Software development is able to automate testing of code to aid the team.

In learning experience development, there are a few things we can automate, but much of the training product quality assurance content checks are still performed manually by hand. Quality criteria vary by organization, so the following table is not exhaustive, but illustrative.

Table 1. Quality Testing
Manual (by hand) Automated

Instructional quality criteria

Textual content spell check

Accessibility quality criteria (section 508)

Some grammar checking of textual content

Security requirements

Interactivity software code tests

Meets learning objectives from the CDD

SCORM conformance

Assessment and measurement

Nothing automated yet

Usability of the learner interface

Nothing automated yet

Functionality of eLearning interactivity or blended components

Nothing automated yet

Game or simulation mechanics, pacing, balance between engagement and pedagogy

Nothing automated yet

To help ensure that the customer is getting a consistent quality experience, use content checklists and functionality test cases performed by QA before delivery to the customer.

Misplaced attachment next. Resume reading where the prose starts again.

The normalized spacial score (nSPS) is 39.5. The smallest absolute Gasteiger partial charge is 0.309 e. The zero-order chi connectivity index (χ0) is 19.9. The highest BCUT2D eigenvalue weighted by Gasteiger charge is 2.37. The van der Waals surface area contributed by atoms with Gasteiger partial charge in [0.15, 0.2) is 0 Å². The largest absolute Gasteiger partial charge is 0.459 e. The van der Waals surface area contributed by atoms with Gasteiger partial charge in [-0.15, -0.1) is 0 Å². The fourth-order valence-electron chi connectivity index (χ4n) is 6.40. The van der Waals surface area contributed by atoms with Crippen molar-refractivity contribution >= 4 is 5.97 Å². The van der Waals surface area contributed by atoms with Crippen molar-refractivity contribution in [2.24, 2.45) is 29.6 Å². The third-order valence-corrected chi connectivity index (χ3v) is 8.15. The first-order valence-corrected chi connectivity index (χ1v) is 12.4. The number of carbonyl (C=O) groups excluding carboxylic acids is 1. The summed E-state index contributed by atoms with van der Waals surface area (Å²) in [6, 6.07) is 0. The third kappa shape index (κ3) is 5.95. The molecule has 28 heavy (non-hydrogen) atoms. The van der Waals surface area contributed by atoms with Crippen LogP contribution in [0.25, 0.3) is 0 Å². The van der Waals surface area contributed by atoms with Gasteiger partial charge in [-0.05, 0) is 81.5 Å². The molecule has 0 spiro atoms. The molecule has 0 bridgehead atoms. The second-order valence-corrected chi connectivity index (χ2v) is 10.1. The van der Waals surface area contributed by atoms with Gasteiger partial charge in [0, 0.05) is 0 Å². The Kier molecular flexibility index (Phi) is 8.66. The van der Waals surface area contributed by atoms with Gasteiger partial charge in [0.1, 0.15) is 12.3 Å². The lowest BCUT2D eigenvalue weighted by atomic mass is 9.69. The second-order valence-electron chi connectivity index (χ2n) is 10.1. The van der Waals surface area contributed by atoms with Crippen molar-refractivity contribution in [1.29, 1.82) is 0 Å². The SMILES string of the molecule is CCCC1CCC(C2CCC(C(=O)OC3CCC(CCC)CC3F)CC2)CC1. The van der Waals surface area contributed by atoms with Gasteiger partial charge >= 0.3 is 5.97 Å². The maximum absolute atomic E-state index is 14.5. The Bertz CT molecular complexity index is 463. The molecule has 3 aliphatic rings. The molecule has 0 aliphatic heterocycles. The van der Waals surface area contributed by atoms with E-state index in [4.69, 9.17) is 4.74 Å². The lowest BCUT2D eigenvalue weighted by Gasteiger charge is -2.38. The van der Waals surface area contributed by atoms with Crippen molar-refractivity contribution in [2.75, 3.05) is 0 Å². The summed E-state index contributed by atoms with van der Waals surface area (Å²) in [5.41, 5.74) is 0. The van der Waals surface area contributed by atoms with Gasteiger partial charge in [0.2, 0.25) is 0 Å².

We suggest implementing checklists for Course Design Documents (CDDs), Prototypes, etc. Consider including a link to the checklist in your definition of done card that sits at the top of the CDD Done column or the Prototype Done column.

We recommend a book called, The Checklist Manifesto: How to Get Things Right, by Atul Gawande, January 4, 2011. Apply it for quality for WIP. If checklists work for Pilots and Medical Doctors, then they can also work for learning experience development.

You also may need to convince your organization’s quality experts to think differently about how to prove we use Lean-Agile the way we say we do. Many of these folks approach the world with a records view and will want written record artifacts for proof. Often, these staff are familiar with traditional tools like meeting minutes and forms, but not Kanban cards. So you may need to convince these folks that the time-date stamp functionality in virtual Kanban cards activity logs are records sufficient to prove that we do what we say. Various virtual Kanban suppliers have a similar functions. Find ways like this to reduce transactional waste and keep your project more Agile and Lean than just saying okay to whatever they require might get you. This is part of your change management process when selling Lean-Agile in your organization.

Many quality specialists have more experience with traditional or waterfall approaches to project management where often the quality checking is all done near the end of the project lifecycle rather than during each process step along the way and leveraging the "definition of done." Lean-Agile can be a big change to people in the quality field too.

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